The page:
Chinese ball bearings manufacturer Halu Group wants to ‘get its bearings’ internationally via a listing on Australia’s second market, the National Stock Exchange (NSX).

The company wants $1 million, via the issue of 5 million shares at 20 cents each, to fast-track an international expansion strategy.

Halu sells its friction-reducing bearings, all made in China, in 30 countries across industries from agriculture and mining to food and beverage.

So why list in Australia?

All Halu says in its prospectus is the prospective NSX listing “is an important step to further internationalise its business”.

Reducing the friction

Halu set about strengthening its Australian links two years ago, when it set up an Australian business Shandong Halu Pipe and Bearing Co in December 2017.

It also signed a two-year commercial research and development agreement with the University of South Australia to study frictionless coatings.

The South Australian government has maintained a sister state relationship with China’s Shandong province — where Halu is based — for the last 32 years.

However, Halu warned there’s “no guarantee the commercial arrangement with UniSA will produce commercially viable results”.

The company also plans to open an office in Australia and increase local sales, which currently make up just a small percentage of its global revenue stream.

Do the numbers stack up?

The numbers presented by Halu in the prospectus make for an interesting read.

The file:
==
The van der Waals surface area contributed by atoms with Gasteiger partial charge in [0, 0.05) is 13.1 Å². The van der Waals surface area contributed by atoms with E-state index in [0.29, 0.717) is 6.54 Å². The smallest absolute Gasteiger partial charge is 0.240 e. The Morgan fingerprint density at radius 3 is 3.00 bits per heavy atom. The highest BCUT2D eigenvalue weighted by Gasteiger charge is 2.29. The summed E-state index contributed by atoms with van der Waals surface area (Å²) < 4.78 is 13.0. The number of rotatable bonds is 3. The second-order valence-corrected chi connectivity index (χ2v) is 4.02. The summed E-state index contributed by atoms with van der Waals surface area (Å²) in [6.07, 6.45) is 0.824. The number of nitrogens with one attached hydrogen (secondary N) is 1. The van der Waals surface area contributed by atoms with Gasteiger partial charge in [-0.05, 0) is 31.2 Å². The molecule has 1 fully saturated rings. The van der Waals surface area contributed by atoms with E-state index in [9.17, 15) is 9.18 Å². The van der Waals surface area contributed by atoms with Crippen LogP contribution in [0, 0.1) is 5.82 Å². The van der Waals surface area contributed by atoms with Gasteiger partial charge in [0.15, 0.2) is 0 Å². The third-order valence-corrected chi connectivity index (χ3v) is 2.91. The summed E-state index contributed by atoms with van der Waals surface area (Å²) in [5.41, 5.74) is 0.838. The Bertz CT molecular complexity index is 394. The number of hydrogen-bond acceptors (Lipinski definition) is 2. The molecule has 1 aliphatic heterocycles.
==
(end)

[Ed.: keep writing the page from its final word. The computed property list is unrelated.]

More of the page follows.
It’s not a huge operation — the company made revenue of around $7m in calendar 2016 and 2017.

Net profit was around $200,000 in 2016 and increased to just over $400,000 the following year. Those numbers are presented in Australian dollars, converted from Chinese renminbi.

Those figures were signed off by an Adelaide chartered accountant but with one wrinkle: the auditors issued a qualified opinion because they weren’t able to personally inspect millions of dollars in inventory and fixed assets the company claims to own.

Under the Australian Auditing Standards, an auditor must make a qualification if they are “unable to gain sufficient appropriate audit evidence” on which to base their opinion.

Halu’s core operations are based in China, and the auditor did not pay a visit.

In addition, the auditors were only retained in March 2018 so they were unable to confirm whether the 2016 and 2017 numbers were based on reliable comparative figures from previous years.

However, a second accounting firm retained as an independent expert backed the auditor’s qualified opinion.

The offer closes on March 7 and the shares are expected to be quoted on the NSX by March 28.